The weekly student newspaper of Bucknell University

The Bucknellian

The weekly student newspaper of Bucknell University

The Bucknellian

The weekly student newspaper of Bucknell University

The Bucknellian

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The not-so "Little" League World Series

By Chris McCree

Sports Editor

Although we all grew up playing a variety of sports, Little League baseball seems to play a part in every guy’s childhood. We can all remember the days of putting on those oversized uniforms and trying to hit a homerun every single time we stepped up to the plate, but these simple experiences pale in comparison to those of the 11-13-year-olds taking part in the Little League World Series just minutes away in Williamsport, Pa. For these kids, Little League baseball has taken on a whole new meaning. It is not purely about having a good time – it has become a grueling and sometimes relentless pursuit of winning.

Started in 1947 as a local tournament involving teams from Pennsylvania and New Jersey, the Little League World Series has quickly evolved into the largest youth sports program in the world with nearly 180,000 teams from across the globe taking part. For the first decade of play, the tournament consisted solely of teams from the United States, but expanded its field internationally in the 1960s and has since crowned an international champion 30 times.

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Currently, the field is divided into two brackets, one national and one international, where the winners of each bracket eventually meet in a single-elimination championship game. Each team hoping to participate must undergo a series of qualification rounds and with only 16 teams gaining entry each year, qualification is, in itself, quite an accomplishment. If a team is able to get past the various local, state and regional qualifying series, they must then win four more Series games for a chance at the title.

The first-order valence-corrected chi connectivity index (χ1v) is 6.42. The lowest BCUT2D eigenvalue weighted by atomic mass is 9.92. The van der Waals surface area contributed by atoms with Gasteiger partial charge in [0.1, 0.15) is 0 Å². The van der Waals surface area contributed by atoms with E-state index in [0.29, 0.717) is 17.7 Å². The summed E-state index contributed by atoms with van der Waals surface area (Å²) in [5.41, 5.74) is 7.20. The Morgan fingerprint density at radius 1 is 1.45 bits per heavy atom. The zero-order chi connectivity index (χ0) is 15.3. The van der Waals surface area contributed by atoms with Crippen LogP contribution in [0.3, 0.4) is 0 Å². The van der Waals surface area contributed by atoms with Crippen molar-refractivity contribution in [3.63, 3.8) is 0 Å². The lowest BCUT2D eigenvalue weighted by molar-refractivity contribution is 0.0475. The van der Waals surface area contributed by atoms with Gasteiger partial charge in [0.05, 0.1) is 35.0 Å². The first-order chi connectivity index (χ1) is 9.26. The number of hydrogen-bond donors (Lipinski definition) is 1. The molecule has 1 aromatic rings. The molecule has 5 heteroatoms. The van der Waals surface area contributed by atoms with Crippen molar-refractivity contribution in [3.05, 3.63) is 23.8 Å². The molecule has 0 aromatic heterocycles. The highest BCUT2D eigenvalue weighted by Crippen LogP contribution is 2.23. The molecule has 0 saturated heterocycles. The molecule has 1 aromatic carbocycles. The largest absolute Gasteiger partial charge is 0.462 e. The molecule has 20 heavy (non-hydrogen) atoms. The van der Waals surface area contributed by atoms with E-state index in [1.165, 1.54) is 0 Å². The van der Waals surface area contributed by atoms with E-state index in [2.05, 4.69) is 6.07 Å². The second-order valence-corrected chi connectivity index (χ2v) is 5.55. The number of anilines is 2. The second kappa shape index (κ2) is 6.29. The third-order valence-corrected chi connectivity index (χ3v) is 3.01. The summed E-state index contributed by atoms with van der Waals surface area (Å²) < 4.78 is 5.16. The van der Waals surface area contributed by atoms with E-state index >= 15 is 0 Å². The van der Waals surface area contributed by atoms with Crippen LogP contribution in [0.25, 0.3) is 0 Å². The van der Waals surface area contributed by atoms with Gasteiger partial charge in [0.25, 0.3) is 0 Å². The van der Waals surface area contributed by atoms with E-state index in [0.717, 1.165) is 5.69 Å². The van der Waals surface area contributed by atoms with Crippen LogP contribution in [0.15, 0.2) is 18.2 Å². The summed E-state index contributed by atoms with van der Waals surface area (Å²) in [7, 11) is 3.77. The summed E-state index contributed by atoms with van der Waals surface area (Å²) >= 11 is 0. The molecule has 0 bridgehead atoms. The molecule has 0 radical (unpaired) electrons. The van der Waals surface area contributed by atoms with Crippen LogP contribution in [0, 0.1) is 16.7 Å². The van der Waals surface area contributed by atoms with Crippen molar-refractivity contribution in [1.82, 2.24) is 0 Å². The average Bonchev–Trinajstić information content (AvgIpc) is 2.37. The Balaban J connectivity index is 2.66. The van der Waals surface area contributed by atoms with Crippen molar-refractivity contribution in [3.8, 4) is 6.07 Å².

In recent years, the tournament has achieved astonishing levels of popularity, especially in the United States, with attendance to this year’s championship game reaching just under 10,000 fans. What’s more, broadcasts of each game are aired regularly on ESPN, which raises questions about how the added pressure and attention affects these kids. For the most part, these concerns remain untouched with so many people claiming that the tournament purely presents these kids with a “once in a lifetime” opportunity to enjoy some time in the spotlight. Yet, with thousands of teams participating at all levels, the competition is fierce, and the added pressure to succeed is huge. 

Ultimately, there is a fine line between great and harmful entertainment, and the Little League World Series is currently teetering on the edge. For now, not much needs to be changed, but with ratings reaching new highs each year, we can only imagine how far ESPN may go.

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